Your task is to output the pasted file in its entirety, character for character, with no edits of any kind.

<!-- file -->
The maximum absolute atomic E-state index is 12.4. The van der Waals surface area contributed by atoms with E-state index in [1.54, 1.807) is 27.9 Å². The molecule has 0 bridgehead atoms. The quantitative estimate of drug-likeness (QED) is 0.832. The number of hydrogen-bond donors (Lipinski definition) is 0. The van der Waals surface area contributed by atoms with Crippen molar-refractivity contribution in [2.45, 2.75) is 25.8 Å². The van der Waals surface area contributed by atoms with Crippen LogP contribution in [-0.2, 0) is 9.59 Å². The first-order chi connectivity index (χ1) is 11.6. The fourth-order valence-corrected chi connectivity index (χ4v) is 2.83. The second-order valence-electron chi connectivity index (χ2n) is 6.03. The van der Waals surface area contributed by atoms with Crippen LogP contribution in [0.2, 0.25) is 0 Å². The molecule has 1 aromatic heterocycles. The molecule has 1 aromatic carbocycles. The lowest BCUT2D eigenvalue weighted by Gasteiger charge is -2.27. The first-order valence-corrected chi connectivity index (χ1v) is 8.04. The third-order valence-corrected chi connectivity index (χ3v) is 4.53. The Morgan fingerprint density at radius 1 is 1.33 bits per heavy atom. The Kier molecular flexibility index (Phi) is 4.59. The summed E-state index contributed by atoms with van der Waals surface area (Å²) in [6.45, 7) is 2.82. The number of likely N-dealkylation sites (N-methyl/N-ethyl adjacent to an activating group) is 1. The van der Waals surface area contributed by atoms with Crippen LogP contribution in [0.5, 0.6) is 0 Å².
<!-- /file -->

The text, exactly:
The maximum absolute atomic E-state index is 12.4. The van der Waals surface area contributed by atoms with E-state index in [1.54, 1.807) is 27.9 Å². The molecule has 0 bridgehead atoms. The quantitative estimate of drug-likeness (QED) is 0.832. The number of hydrogen-bond donors (Lipinski definition) is 0. The van der Waals surface area contributed by atoms with Crippen molar-refractivity contribution in [2.45, 2.75) is 25.8 Å². The van der Waals surface area contributed by atoms with Crippen LogP contribution in [-0.2, 0) is 9.59 Å². The first-order chi connectivity index (χ1) is 11.6. The fourth-order valence-corrected chi connectivity index (χ4v) is 2.83. The second-order valence-electron chi connectivity index (χ2n) is 6.03. The van der Waals surface area contributed by atoms with Crippen LogP contribution in [0.2, 0.25) is 0 Å². The molecule has 1 aromatic heterocycles. The molecule has 1 aromatic carbocycles. The lowest BCUT2D eigenvalue weighted by Gasteiger charge is -2.27. The first-order valence-corrected chi connectivity index (χ1v) is 8.04. The third-order valence-corrected chi connectivity index (χ3v) is 4.53. The Morgan fingerprint density at radius 1 is 1.33 bits per heavy atom. The Kier molecular flexibility index (Phi) is 4.59. The summed E-state index contributed by atoms with van der Waals surface area (Å²) in [6.45, 7) is 2.82. The number of likely N-dealkylation sites (N-methyl/N-ethyl adjacent to an activating group) is 1. The van der Waals surface area contributed by atoms with Crippen LogP contribution in [0.5, 0.6) is 0 Å².